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‘A Putin Approach’: Behind the Firings at Canada’s Top Online University

The sacking of three Athabasca U. board members continues the Kenney government’s assault on the Alberta school’s web-based model.

Charles Rusnell 10 Oct

Charles Rusnell is an independent investigative reporter based in Edmonton.

Sir John Daniel is a world-renowned expert in distance learning.

Over a 50-year career, his contribution to advanced education has earned him international honours, including the Ordre des Palmes Académiques from France, the Knight Bachelor from the United Kingdom — thus the "sir" in front of his name — and in 2013 he became an officer of the Order of Canada.

And so given his status as an icon of distance learning, he doesn’t mince words when he talks about being unceremoniously dumped last week from Athabasca University’s board of governors by Alberta Advanced Education Minister Demetrios Nicolaides.

“It is a sort of Putin approach. If you don't get what you want, you escalate and push harder, when that might not be the most sensible thing to do,” Daniel said in a phone interview from his home in Vancouver.

Like three other members of Athabasca’s board, Daniel officially learned he had been sacked not from the minister but when he saw the order in council rescinding his appointment.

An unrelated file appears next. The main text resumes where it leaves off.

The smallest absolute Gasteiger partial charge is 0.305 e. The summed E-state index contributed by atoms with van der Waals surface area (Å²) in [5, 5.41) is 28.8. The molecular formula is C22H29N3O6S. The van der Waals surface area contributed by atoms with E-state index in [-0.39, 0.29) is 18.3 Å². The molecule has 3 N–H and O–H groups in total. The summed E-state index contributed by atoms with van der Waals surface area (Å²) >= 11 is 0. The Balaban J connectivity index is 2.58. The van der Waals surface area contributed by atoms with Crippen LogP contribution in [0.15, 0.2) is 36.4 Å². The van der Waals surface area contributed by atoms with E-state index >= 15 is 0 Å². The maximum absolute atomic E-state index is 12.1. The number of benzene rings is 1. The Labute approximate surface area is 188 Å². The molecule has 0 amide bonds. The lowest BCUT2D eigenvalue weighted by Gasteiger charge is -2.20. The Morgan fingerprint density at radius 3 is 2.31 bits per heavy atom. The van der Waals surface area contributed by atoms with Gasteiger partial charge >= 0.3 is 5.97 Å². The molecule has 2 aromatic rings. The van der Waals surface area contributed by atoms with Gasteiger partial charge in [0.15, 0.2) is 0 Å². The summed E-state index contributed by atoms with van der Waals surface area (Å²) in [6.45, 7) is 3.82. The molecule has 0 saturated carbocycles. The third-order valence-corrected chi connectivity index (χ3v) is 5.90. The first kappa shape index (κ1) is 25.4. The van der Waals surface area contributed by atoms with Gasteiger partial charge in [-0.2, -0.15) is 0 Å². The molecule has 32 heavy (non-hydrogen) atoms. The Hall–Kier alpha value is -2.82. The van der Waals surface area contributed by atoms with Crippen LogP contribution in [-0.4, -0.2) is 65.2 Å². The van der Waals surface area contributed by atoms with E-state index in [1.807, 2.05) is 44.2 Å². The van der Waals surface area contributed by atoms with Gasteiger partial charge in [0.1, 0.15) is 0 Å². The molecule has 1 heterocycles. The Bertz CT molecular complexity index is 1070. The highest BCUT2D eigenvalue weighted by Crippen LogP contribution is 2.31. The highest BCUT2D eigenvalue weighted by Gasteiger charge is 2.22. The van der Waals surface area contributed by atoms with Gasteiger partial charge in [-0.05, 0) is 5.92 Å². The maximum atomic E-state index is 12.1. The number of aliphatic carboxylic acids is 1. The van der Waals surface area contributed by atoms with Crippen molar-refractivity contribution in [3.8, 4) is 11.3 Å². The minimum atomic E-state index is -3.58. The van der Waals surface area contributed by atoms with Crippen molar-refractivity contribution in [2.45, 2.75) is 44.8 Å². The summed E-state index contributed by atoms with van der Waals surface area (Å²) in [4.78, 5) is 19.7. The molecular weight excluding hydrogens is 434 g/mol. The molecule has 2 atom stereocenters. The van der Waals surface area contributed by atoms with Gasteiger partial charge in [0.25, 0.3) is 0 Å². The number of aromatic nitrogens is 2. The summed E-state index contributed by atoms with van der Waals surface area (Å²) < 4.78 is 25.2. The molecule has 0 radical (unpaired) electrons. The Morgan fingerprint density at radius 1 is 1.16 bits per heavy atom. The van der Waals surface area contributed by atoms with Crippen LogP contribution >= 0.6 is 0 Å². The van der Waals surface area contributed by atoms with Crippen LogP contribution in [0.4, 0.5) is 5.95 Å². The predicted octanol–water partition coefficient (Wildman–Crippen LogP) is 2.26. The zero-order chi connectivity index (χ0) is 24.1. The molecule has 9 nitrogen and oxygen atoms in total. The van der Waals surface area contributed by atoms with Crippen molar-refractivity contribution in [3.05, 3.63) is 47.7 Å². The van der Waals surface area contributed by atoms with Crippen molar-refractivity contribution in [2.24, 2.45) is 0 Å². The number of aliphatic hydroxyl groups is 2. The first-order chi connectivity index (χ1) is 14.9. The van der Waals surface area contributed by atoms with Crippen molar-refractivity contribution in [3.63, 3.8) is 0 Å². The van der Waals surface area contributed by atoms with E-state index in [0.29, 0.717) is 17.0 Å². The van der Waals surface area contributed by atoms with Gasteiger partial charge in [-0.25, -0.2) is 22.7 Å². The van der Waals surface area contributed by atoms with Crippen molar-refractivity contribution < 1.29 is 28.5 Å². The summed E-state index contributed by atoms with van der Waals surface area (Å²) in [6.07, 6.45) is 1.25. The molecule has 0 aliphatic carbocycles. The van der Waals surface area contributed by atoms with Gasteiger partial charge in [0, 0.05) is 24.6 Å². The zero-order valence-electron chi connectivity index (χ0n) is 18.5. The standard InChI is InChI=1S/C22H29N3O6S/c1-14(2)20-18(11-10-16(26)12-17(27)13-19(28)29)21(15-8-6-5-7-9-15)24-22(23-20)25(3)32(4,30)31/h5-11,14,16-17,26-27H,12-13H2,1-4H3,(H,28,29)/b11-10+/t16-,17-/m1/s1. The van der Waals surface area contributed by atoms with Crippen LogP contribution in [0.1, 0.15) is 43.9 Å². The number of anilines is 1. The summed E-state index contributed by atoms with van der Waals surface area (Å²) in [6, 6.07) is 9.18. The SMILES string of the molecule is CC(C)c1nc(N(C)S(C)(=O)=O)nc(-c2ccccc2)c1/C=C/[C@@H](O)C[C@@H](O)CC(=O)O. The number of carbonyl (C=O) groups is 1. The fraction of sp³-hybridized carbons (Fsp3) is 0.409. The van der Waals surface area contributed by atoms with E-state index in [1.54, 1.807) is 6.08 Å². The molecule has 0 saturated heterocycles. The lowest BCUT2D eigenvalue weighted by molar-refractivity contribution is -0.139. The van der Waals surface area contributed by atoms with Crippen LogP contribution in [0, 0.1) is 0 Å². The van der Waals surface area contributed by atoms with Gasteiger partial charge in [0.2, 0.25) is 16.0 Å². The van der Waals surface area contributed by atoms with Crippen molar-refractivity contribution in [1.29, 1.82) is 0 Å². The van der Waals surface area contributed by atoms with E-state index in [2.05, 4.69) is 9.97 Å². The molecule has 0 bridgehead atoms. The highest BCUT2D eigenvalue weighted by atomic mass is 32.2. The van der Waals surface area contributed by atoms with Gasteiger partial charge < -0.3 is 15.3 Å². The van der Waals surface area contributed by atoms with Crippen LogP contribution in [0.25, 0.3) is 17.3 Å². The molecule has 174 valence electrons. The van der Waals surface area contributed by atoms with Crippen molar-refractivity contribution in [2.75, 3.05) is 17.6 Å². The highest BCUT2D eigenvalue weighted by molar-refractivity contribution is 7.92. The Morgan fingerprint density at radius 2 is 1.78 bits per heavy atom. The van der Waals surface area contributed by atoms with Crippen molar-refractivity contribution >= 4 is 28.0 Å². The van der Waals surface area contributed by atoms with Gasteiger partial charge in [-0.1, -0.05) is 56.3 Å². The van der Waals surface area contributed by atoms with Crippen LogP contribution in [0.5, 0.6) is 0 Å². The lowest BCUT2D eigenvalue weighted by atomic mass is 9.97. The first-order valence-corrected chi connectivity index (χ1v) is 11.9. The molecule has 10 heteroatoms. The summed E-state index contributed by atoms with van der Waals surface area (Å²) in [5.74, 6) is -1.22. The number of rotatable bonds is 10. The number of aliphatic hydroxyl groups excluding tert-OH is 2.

In May, Nicolaides fired board chair Nancy Laird and replaced her with Byron Nelson, a Calgary lawyer. Nelson ran unsuccessfully against Nicolaides for the United Conservative Party nomination in Calgary-Bow.

The firing last week of the four members, including Andrew Ko, a world-recognized expert in distance-learning technology, follows the recent resignation of three other board members. Nicolaides immediately replaced them with seven handpicked members to restock the 17-member board.

“I'm guessing we were seen as inconvenient people whose main commitment was to the success and future of the university and not to rural development in Alberta,” Daniel said.

Through this wholesale razing and subsequent stacking of the board, Nicolaides is strengthened in his ability to achieve his stated goal of forcing the relocation of 65 per cent of the university’s staff to the town of 2,800, about 150 kilometres north of Edmonton.

That is about 500 employees, including senior executives, and their spouses and children, who are expected to move to the town within two years to bolster the region’s economic development. (Nicolaides subsequently claimed the 500-employee number was only a suggestion, an opening position in negotiations with the university.)

University president Peter Scott has argued it’s not the school’s role to act as an economic driver for the town. But Nicolaides has threatened to cut off the university’s $3.4 million monthly grant if the board of governors doesn’t produce an implementation plan to meet his relocation directive.

Board of governors pushes back

Daniel said the board met before a Sept. 30 deadline imposed by Nicolaides to accede to his directive.

Instead, Daniel said, the board “sent him a letter saying, ‘We're not going to do that. But we have solid proposals in place for how we're going to increase our contribution to the town and the region.’”

Nicolaides did not respond to a Tyee interview request. But he told other media outlets last week he cleaned house to make the board get on with forcing the implementation of his decree.